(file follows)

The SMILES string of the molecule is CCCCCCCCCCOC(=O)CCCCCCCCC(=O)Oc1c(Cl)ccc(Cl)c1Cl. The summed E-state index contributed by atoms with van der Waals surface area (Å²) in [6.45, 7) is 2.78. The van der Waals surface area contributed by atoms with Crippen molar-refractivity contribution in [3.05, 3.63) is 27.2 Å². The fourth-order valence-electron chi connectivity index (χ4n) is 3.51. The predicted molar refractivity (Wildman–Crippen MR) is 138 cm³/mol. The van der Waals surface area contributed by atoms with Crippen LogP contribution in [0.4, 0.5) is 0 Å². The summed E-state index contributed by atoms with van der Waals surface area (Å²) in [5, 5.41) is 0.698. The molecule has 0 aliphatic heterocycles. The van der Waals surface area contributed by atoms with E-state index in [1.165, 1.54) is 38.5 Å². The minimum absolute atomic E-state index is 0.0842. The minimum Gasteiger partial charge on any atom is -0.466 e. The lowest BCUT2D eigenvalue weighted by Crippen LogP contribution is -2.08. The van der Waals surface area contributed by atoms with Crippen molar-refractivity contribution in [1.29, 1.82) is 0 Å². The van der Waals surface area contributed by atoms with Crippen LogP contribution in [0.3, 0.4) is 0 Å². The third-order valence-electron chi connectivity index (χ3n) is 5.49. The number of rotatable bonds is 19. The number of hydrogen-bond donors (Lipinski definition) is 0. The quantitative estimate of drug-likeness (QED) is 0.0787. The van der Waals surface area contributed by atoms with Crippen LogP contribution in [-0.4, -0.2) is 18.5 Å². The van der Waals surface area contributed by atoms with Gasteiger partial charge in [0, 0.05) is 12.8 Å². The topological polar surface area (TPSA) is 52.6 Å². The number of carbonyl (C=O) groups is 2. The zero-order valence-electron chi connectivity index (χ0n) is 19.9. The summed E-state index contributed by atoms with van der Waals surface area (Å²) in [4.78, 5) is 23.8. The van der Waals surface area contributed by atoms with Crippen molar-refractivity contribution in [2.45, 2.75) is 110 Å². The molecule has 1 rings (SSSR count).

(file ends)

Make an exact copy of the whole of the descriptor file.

The SMILES string of the molecule is CCCCCCCCCCOC(=O)CCCCCCCCC(=O)Oc1c(Cl)ccc(Cl)c1Cl. The summed E-state index contributed by atoms with van der Waals surface area (Å²) in [6.45, 7) is 2.78. The van der Waals surface area contributed by atoms with Crippen molar-refractivity contribution in [3.05, 3.63) is 27.2 Å². The fourth-order valence-electron chi connectivity index (χ4n) is 3.51. The predicted molar refractivity (Wildman–Crippen MR) is 138 cm³/mol. The van der Waals surface area contributed by atoms with Crippen LogP contribution in [0.4, 0.5) is 0 Å². The summed E-state index contributed by atoms with van der Waals surface area (Å²) in [5, 5.41) is 0.698. The molecule has 0 aliphatic heterocycles. The van der Waals surface area contributed by atoms with E-state index in [1.165, 1.54) is 38.5 Å². The minimum absolute atomic E-state index is 0.0842. The minimum Gasteiger partial charge on any atom is -0.466 e. The lowest BCUT2D eigenvalue weighted by Crippen LogP contribution is -2.08. The van der Waals surface area contributed by atoms with Crippen molar-refractivity contribution in [1.29, 1.82) is 0 Å². The van der Waals surface area contributed by atoms with Crippen LogP contribution in [0.3, 0.4) is 0 Å². The third-order valence-electron chi connectivity index (χ3n) is 5.49. The number of rotatable bonds is 19. The number of hydrogen-bond donors (Lipinski definition) is 0. The quantitative estimate of drug-likeness (QED) is 0.0787. The van der Waals surface area contributed by atoms with Crippen LogP contribution in [-0.4, -0.2) is 18.5 Å². The van der Waals surface area contributed by atoms with Gasteiger partial charge in [0, 0.05) is 12.8 Å². The topological polar surface area (TPSA) is 52.6 Å². The number of carbonyl (C=O) groups is 2. The zero-order valence-electron chi connectivity index (χ0n) is 19.9. The summed E-state index contributed by atoms with van der Waals surface area (Å²) in [4.78, 5) is 23.8. The van der Waals surface area contributed by atoms with Crippen molar-refractivity contribution in [2.45, 2.75) is 110 Å². The molecule has 1 rings (SSSR count).